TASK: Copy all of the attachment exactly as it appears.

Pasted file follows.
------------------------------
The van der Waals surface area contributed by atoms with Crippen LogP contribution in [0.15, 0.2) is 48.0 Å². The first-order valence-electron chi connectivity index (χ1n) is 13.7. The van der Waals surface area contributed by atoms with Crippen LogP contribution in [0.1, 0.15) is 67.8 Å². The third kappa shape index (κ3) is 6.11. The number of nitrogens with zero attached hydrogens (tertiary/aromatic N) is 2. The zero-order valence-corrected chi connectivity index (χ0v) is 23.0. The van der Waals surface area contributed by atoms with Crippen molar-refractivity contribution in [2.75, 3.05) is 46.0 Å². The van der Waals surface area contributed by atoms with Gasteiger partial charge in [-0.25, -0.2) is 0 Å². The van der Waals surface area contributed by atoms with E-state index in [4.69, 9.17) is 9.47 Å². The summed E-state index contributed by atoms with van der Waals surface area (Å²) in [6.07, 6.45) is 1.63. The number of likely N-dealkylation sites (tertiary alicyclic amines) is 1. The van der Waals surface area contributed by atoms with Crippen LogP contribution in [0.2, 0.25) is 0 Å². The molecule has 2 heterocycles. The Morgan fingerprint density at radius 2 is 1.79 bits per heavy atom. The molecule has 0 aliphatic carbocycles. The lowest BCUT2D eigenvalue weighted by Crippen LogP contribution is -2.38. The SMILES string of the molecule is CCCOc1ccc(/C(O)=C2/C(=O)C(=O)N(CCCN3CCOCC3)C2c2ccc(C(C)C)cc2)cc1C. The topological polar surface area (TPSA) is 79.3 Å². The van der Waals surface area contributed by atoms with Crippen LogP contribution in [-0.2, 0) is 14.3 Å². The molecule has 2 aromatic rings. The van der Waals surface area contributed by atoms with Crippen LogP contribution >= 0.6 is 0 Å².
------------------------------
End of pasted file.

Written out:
The van der Waals surface area contributed by atoms with Crippen LogP contribution in [0.15, 0.2) is 48.0 Å². The first-order valence-electron chi connectivity index (χ1n) is 13.7. The van der Waals surface area contributed by atoms with Crippen LogP contribution in [0.1, 0.15) is 67.8 Å². The third kappa shape index (κ3) is 6.11. The number of nitrogens with zero attached hydrogens (tertiary/aromatic N) is 2. The zero-order valence-corrected chi connectivity index (χ0v) is 23.0. The van der Waals surface area contributed by atoms with Crippen molar-refractivity contribution in [2.75, 3.05) is 46.0 Å². The van der Waals surface area contributed by atoms with Gasteiger partial charge in [-0.25, -0.2) is 0 Å². The van der Waals surface area contributed by atoms with E-state index in [4.69, 9.17) is 9.47 Å². The summed E-state index contributed by atoms with van der Waals surface area (Å²) in [6.07, 6.45) is 1.63. The number of likely N-dealkylation sites (tertiary alicyclic amines) is 1. The van der Waals surface area contributed by atoms with Crippen LogP contribution in [0.2, 0.25) is 0 Å². The molecule has 2 heterocycles. The Morgan fingerprint density at radius 2 is 1.79 bits per heavy atom. The molecule has 0 aliphatic carbocycles. The lowest BCUT2D eigenvalue weighted by Crippen LogP contribution is -2.38. The SMILES string of the molecule is CCCOc1ccc(/C(O)=C2/C(=O)C(=O)N(CCCN3CCOCC3)C2c2ccc(C(C)C)cc2)cc1C. The topological polar surface area (TPSA) is 79.3 Å². The van der Waals surface area contributed by atoms with Crippen LogP contribution in [-0.2, 0) is 14.3 Å². The molecule has 2 aromatic rings. The van der Waals surface area contributed by atoms with Crippen LogP contribution >= 0.6 is 0 Å².